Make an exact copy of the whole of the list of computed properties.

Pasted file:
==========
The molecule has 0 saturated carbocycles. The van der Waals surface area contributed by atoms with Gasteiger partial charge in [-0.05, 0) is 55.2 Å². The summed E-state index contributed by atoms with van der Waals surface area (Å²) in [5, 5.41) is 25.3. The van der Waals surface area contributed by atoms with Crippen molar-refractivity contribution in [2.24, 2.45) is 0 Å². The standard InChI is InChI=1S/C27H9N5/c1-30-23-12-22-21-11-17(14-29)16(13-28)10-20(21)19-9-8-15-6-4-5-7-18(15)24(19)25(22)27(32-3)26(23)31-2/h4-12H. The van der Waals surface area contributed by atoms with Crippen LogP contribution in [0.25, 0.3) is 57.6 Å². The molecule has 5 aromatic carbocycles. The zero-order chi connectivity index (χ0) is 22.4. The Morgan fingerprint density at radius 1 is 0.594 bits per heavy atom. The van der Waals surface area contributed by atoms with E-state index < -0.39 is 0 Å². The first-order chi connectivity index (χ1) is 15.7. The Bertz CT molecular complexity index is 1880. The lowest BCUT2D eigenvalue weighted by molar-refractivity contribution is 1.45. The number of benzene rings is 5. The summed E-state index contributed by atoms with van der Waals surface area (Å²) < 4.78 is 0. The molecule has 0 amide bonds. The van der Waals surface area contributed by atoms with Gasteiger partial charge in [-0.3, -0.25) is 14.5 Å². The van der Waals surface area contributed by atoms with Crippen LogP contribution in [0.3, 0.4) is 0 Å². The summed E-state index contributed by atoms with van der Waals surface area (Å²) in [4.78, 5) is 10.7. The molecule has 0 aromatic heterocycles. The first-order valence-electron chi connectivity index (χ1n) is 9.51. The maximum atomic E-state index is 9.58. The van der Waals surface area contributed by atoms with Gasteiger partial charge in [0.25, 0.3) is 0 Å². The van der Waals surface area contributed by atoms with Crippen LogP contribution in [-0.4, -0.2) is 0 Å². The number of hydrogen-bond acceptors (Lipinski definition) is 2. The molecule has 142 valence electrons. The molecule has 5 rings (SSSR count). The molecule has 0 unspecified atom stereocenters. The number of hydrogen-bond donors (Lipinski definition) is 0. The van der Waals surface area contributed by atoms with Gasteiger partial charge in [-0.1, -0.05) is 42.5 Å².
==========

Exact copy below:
The molecule has 0 saturated carbocycles. The van der Waals surface area contributed by atoms with Gasteiger partial charge in [-0.05, 0) is 55.2 Å². The summed E-state index contributed by atoms with van der Waals surface area (Å²) in [5, 5.41) is 25.3. The van der Waals surface area contributed by atoms with Crippen molar-refractivity contribution in [2.24, 2.45) is 0 Å². The standard InChI is InChI=1S/C27H9N5/c1-30-23-12-22-21-11-17(14-29)16(13-28)10-20(21)19-9-8-15-6-4-5-7-18(15)24(19)25(22)27(32-3)26(23)31-2/h4-12H. The van der Waals surface area contributed by atoms with Crippen LogP contribution in [0.25, 0.3) is 57.6 Å². The molecule has 5 aromatic carbocycles. The zero-order chi connectivity index (χ0) is 22.4. The Morgan fingerprint density at radius 1 is 0.594 bits per heavy atom. The van der Waals surface area contributed by atoms with E-state index < -0.39 is 0 Å². The first-order chi connectivity index (χ1) is 15.7. The Bertz CT molecular complexity index is 1880. The lowest BCUT2D eigenvalue weighted by molar-refractivity contribution is 1.45. The number of benzene rings is 5. The summed E-state index contributed by atoms with van der Waals surface area (Å²) < 4.78 is 0. The molecule has 0 amide bonds. The van der Waals surface area contributed by atoms with Gasteiger partial charge in [-0.3, -0.25) is 14.5 Å². The van der Waals surface area contributed by atoms with Crippen LogP contribution in [0.3, 0.4) is 0 Å². The summed E-state index contributed by atoms with van der Waals surface area (Å²) in [4.78, 5) is 10.7. The molecule has 0 aromatic heterocycles. The first-order valence-electron chi connectivity index (χ1n) is 9.51. The maximum atomic E-state index is 9.58. The van der Waals surface area contributed by atoms with Gasteiger partial charge in [0.25, 0.3) is 0 Å². The van der Waals surface area contributed by atoms with Crippen LogP contribution in [-0.4, -0.2) is 0 Å². The number of hydrogen-bond acceptors (Lipinski definition) is 2. The molecule has 142 valence electrons. The molecule has 5 rings (SSSR count). The molecule has 0 unspecified atom stereocenters. The number of hydrogen-bond donors (Lipinski definition) is 0. The van der Waals surface area contributed by atoms with Gasteiger partial charge in [-0.1, -0.05) is 42.5 Å².